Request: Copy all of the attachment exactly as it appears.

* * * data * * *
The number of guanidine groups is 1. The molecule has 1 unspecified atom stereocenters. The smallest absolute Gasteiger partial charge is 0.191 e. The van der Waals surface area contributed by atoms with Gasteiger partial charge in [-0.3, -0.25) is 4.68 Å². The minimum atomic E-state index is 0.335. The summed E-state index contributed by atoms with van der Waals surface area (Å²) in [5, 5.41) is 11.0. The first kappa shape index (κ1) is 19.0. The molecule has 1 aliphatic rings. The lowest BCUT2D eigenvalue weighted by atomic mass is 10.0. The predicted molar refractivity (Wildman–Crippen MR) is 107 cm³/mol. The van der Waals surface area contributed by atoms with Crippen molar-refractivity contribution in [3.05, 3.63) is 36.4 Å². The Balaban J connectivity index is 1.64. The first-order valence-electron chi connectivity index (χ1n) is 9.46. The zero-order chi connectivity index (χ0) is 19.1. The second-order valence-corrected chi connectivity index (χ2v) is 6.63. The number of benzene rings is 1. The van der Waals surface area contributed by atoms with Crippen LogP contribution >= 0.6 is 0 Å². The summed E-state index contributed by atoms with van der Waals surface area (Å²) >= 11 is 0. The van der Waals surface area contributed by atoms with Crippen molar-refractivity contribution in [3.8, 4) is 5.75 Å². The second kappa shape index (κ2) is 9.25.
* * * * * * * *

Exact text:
The number of guanidine groups is 1. The molecule has 1 unspecified atom stereocenters. The smallest absolute Gasteiger partial charge is 0.191 e. The van der Waals surface area contributed by atoms with Gasteiger partial charge in [-0.3, -0.25) is 4.68 Å². The minimum atomic E-state index is 0.335. The summed E-state index contributed by atoms with van der Waals surface area (Å²) in [5, 5.41) is 11.0. The first kappa shape index (κ1) is 19.0. The molecule has 1 aliphatic rings. The lowest BCUT2D eigenvalue weighted by atomic mass is 10.0. The predicted molar refractivity (Wildman–Crippen MR) is 107 cm³/mol. The van der Waals surface area contributed by atoms with Crippen molar-refractivity contribution in [3.05, 3.63) is 36.4 Å². The Balaban J connectivity index is 1.64. The first-order valence-electron chi connectivity index (χ1n) is 9.46. The zero-order chi connectivity index (χ0) is 19.1. The second-order valence-corrected chi connectivity index (χ2v) is 6.63. The number of benzene rings is 1. The van der Waals surface area contributed by atoms with Crippen LogP contribution >= 0.6 is 0 Å². The summed E-state index contributed by atoms with van der Waals surface area (Å²) >= 11 is 0. The van der Waals surface area contributed by atoms with Crippen molar-refractivity contribution in [3.8, 4) is 5.75 Å². The second kappa shape index (κ2) is 9.25.